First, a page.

Although the majority of students may be 'digital natives', there remains a minority who are not, and indeed there are increasing numbers entering HE who come from non digital backgrounds, for whom assumptions about learning through and with computers is quite alien and more than a little intimidating. It is suggested that CAA must proceed cautiously in such circumstances: assessment is stressful enough as it is, without another layer being added through the delivery of the assessment itself.
The Integrative Assessment Theme examined the 'backwash' effect of assessment, that is to say the impact upon learning produced by a particular method of testing. This notion was illustrated using research evidence that showed how multiple choice tests (MCQs) encouraged a surface approach to learning, while essays encouraged a deeper one. In a further twist it was shown that those students who took a deep approach to learning for the MCQ actually performed less well than those who had taken a surface approach.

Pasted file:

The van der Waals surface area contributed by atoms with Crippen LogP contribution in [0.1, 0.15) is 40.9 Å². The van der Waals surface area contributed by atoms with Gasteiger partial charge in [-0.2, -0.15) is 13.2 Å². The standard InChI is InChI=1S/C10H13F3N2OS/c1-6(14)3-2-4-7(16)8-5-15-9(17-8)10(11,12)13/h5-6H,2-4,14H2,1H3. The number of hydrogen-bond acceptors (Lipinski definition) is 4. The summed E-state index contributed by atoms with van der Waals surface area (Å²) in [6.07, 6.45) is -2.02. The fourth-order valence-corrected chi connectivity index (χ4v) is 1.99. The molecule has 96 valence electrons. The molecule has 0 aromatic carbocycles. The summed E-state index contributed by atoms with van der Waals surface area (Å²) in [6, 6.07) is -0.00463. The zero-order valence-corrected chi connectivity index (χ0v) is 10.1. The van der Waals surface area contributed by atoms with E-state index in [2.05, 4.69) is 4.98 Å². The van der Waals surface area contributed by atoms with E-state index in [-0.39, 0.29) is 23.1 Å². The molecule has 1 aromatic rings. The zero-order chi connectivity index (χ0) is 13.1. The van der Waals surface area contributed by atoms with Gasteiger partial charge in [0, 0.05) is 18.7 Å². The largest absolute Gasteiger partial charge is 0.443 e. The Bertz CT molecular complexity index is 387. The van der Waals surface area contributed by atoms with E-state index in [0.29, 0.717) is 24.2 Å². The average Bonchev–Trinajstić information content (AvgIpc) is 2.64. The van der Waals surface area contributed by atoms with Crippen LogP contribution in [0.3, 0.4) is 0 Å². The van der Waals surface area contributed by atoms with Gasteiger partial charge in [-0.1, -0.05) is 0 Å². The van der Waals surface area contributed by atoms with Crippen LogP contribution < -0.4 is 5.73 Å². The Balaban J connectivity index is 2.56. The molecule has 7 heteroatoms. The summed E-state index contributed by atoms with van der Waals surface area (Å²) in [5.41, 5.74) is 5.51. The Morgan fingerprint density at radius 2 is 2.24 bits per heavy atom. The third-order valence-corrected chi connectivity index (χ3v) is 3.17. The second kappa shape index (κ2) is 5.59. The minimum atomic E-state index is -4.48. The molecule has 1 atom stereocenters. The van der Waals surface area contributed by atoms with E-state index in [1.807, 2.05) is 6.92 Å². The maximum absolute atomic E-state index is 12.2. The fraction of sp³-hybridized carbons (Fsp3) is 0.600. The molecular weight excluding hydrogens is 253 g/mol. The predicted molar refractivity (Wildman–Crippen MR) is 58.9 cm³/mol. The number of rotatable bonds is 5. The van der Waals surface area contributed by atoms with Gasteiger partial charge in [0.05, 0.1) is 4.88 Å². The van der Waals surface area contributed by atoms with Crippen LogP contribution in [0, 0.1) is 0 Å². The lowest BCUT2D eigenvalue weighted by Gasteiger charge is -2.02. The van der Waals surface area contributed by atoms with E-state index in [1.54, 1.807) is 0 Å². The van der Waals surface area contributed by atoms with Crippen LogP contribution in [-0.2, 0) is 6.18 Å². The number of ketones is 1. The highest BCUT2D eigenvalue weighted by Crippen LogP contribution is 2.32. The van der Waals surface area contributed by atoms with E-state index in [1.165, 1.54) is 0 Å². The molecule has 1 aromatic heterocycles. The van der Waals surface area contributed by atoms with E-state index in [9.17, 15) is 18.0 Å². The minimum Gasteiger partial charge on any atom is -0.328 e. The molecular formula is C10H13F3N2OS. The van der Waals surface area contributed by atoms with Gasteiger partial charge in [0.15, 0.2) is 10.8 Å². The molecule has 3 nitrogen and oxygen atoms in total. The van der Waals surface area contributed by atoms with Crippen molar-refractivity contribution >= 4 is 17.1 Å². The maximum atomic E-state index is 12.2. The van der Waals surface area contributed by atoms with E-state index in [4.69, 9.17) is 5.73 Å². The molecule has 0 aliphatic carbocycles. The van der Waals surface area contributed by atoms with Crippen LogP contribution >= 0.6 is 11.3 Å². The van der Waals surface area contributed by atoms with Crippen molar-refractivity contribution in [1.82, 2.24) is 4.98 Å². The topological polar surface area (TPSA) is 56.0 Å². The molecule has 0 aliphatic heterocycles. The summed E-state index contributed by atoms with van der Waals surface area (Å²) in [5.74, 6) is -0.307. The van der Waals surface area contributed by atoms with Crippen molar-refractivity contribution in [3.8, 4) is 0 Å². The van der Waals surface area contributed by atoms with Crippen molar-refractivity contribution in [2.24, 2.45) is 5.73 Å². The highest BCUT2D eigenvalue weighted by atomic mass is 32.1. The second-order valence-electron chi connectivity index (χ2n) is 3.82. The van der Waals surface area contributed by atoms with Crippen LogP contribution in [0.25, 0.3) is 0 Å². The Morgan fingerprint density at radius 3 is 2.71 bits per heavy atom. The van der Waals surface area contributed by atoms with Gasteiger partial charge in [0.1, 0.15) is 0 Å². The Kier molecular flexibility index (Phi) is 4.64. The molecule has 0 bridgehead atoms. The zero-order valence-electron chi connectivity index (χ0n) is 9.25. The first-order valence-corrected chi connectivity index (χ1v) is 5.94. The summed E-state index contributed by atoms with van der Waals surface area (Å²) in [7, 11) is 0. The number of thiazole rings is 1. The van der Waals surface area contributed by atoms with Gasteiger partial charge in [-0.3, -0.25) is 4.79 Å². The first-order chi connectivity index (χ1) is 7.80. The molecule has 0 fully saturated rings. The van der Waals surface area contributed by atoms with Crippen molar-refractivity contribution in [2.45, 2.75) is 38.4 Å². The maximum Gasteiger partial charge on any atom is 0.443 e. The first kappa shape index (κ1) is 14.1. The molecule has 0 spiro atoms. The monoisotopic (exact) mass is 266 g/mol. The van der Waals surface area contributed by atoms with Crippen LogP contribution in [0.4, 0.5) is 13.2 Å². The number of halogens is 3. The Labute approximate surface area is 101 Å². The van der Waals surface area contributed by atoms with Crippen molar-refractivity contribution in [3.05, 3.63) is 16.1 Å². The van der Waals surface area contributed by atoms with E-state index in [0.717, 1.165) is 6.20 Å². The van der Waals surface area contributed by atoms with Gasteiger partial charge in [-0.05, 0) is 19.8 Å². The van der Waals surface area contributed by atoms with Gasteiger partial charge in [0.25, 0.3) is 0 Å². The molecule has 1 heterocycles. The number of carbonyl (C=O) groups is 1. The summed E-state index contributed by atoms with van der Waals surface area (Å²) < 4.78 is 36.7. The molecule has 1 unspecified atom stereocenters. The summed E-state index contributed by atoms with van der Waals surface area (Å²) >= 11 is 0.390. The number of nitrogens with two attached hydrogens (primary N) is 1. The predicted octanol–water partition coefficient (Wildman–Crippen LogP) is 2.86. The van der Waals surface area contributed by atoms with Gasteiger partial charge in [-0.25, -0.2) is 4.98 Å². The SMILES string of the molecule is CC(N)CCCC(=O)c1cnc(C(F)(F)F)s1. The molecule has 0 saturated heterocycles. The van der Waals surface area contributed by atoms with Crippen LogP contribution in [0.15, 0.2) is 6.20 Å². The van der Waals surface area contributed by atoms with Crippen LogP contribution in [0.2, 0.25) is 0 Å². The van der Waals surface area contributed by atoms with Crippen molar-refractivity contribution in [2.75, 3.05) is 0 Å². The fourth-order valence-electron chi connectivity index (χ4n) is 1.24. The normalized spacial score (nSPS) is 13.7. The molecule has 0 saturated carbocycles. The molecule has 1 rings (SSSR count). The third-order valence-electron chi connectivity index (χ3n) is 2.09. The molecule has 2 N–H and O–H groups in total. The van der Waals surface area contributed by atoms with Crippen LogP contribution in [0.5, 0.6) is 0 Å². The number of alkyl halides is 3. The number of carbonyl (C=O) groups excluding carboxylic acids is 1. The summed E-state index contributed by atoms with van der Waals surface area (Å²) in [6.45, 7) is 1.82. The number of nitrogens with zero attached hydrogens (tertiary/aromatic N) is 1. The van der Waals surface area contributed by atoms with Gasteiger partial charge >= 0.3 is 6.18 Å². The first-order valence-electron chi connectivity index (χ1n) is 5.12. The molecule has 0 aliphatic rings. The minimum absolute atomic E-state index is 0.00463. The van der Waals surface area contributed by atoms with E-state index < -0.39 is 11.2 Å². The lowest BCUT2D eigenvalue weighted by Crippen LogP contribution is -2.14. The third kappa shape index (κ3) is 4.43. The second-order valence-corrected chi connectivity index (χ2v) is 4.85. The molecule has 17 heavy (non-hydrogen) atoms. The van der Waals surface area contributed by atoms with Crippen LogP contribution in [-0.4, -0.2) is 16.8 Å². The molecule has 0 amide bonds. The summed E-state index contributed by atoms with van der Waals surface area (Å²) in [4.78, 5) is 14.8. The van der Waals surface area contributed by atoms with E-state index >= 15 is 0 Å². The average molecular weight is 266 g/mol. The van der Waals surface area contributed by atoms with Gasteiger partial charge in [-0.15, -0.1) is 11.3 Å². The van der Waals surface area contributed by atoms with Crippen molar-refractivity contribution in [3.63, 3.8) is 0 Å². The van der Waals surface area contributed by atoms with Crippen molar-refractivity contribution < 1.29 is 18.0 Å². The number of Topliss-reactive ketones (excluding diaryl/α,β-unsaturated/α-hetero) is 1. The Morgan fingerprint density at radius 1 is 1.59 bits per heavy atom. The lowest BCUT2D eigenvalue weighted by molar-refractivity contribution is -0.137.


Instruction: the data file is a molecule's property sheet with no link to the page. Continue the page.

Alongside these technological developments, a likely result will be the demise of the lecture as a staple of learning. In its place will be VLEs which allow repeated attempts at mastering the same information, somewhat in the same manner of the hierarchies of increasing difficulty in a PC game. VLEs will therefore shift from being regarded as an adornment to being acknowledged as one of the foundations of core business. Furthermore, VLE development is largely student-led rather than being driven by policy, though staff champions, strategic aim and technology itself are also cited as drivers. Read more about defining flexible programme delivery.